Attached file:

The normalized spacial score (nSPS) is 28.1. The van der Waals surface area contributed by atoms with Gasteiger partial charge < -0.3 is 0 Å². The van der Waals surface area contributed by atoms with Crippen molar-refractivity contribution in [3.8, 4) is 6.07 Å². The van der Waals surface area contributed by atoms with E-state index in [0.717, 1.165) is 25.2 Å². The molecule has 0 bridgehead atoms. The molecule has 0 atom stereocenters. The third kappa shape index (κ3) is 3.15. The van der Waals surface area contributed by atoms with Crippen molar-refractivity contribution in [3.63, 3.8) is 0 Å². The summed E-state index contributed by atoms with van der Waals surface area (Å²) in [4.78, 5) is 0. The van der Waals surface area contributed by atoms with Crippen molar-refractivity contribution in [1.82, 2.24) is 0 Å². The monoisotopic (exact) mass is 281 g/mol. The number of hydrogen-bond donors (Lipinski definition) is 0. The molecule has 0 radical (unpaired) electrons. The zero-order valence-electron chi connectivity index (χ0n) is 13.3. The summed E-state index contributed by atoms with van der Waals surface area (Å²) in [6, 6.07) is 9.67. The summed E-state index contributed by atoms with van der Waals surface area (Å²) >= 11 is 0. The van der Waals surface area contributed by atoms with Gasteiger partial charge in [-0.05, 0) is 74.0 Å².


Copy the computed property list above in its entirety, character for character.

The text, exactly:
The normalized spacial score (nSPS) is 28.1. The van der Waals surface area contributed by atoms with Gasteiger partial charge < -0.3 is 0 Å². The van der Waals surface area contributed by atoms with Crippen molar-refractivity contribution in [3.8, 4) is 6.07 Å². The van der Waals surface area contributed by atoms with E-state index in [0.717, 1.165) is 25.2 Å². The molecule has 0 bridgehead atoms. The molecule has 0 atom stereocenters. The third kappa shape index (κ3) is 3.15. The van der Waals surface area contributed by atoms with Crippen molar-refractivity contribution in [3.63, 3.8) is 0 Å². The summed E-state index contributed by atoms with van der Waals surface area (Å²) in [4.78, 5) is 0. The van der Waals surface area contributed by atoms with Crippen molar-refractivity contribution in [1.82, 2.24) is 0 Å². The monoisotopic (exact) mass is 281 g/mol. The number of hydrogen-bond donors (Lipinski definition) is 0. The molecule has 0 radical (unpaired) electrons. The zero-order valence-electron chi connectivity index (χ0n) is 13.3. The summed E-state index contributed by atoms with van der Waals surface area (Å²) in [6, 6.07) is 9.67. The summed E-state index contributed by atoms with van der Waals surface area (Å²) >= 11 is 0. The van der Waals surface area contributed by atoms with Gasteiger partial charge in [-0.05, 0) is 74.0 Å².